You May Like

    Video Rubio Looks to Surge in New Hampshire

    Republican presidential candidate has moved into second place in several recent surveys and appears to be gaining ground on longtime frontrunner Donald Trump

    UN Calls for Global Ban on Female Genital Mutilation

    Recent UNICEF report finds at least 200 million girls and women alive today have undergone female genital mutilation in 30 countries

    UN Pilots New Peace Approach in CAR

    Approach launched in northern town of Kaga Bandoro, where former combatants of mainly Muslim Seleka armed group and Christian and animist anti-Balaka movement are being paid to do community work

    This forum has been closed.
    Comment Sorting
    Comments
         
    by: Maria Opella Martinez from: Florida, United States
    April 10, 2014 11:37 AM
    What they did was wrong. It was one of the worst things a person can ever possibly do. The people suffered and they didn't seem to really care. It just breaks my heart to understand that this can happen to anyone anywhere. It could happen to my children. I think the world needs a alarm clock. So they can wake up and see what is happening to people everyday. Racism is not okay.

    by: J.Chin Jacob from: Aweil, South Sudan
    April 08, 2014 5:06 PM
    Just say SPLM in Opposition member has call for more sanction instead of SPLM, but Nyandeeng should put this in her thicky and shallow mind that she is not far from that target sanction if there would be any because she has played a big game in inciting innocent civilians through her informal report on BBC.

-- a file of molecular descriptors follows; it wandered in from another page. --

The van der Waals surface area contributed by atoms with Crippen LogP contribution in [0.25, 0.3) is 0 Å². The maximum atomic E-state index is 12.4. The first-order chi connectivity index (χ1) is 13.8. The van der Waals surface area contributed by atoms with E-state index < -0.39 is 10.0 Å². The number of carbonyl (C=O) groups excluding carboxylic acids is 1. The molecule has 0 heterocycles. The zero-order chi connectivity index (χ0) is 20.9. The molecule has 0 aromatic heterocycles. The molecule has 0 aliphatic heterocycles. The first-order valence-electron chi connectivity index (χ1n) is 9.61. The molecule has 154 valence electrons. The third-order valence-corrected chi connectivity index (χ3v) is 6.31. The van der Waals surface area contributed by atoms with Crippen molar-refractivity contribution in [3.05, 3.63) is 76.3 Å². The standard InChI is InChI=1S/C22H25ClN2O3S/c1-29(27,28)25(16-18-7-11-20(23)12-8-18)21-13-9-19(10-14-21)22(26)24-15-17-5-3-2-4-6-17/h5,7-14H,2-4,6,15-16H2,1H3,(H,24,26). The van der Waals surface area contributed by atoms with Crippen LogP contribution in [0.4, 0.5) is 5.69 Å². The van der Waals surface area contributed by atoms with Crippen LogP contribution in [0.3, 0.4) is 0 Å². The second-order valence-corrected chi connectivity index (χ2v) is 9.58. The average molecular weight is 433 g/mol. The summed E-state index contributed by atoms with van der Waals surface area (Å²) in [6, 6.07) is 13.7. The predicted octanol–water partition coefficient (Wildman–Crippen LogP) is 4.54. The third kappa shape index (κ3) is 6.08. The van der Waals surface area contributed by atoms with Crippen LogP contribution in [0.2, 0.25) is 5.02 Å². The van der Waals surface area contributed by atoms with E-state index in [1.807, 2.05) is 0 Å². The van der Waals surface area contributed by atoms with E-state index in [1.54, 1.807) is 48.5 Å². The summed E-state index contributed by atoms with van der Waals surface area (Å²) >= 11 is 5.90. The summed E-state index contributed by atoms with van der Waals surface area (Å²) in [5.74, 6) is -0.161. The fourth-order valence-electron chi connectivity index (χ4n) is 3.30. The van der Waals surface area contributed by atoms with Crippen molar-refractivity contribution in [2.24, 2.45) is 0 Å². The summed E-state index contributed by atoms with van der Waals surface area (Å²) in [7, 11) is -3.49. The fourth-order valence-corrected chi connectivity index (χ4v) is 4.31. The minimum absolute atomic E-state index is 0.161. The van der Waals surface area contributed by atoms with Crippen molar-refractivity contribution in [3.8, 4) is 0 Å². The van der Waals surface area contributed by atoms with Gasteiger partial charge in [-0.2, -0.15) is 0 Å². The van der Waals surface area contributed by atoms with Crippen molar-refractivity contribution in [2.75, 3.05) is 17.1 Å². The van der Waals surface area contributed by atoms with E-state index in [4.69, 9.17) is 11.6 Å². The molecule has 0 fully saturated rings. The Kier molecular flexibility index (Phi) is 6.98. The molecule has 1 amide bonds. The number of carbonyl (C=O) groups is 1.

by: Manyiki from: USA
    April 08, 2014 11:06 AM
    God blesses Nyadeng and America for pushing problem-solving solution to end horrendous war. President Salva Kiir and Riek both are leaders of chaos. They need to be let go for people of S.Sudan to live in peace. No one in S. Sudan wants to war except president Kiir deceiving himself that the war will crown a dictator for life. Rebels's leader Riek complicate matters by using military to bring down a rogue regime. An interim govt without both is all needed right now in S.Sudan.

    by: Human Eaters from: Juba
    April 08, 2014 10:54 AM
    If there is no key witness against them then they should be release so that the can join peace process in Addis Ababa. If there is any strong witness against them and then it is good and well so that they can be huge at the neck until their feet fly in the air like 500 people who sentenced death by court of law.
    No future of this Country.

    by: David Ayii from: us
    April 08, 2014 9:56 AM
    Good job madam nyandengdit.what happened would not had happen.but becuse of emty head; no coup million times. But silense others for no reason cause of it; kiir have to go for peace to come home and reconciliation then.

    by: Raan Jal from: Juba, south sudan
    April 08, 2014 9:03 AM
    what I know Rebecca Nyandeng, is the one who caused the panic in south sudan, everyone know this, how can she dared to made an alliance with one criminal called Riek Machar the one who rebellion against her late husband Dr. John Garang in 1991, did she forgot that history? any how if the people of SOuth Sudan forgive them, the history will not forgive them at all.
    In Response

    by: Leto Mark from: Torit ,South Sudan
    April 08, 2014 10:58 AM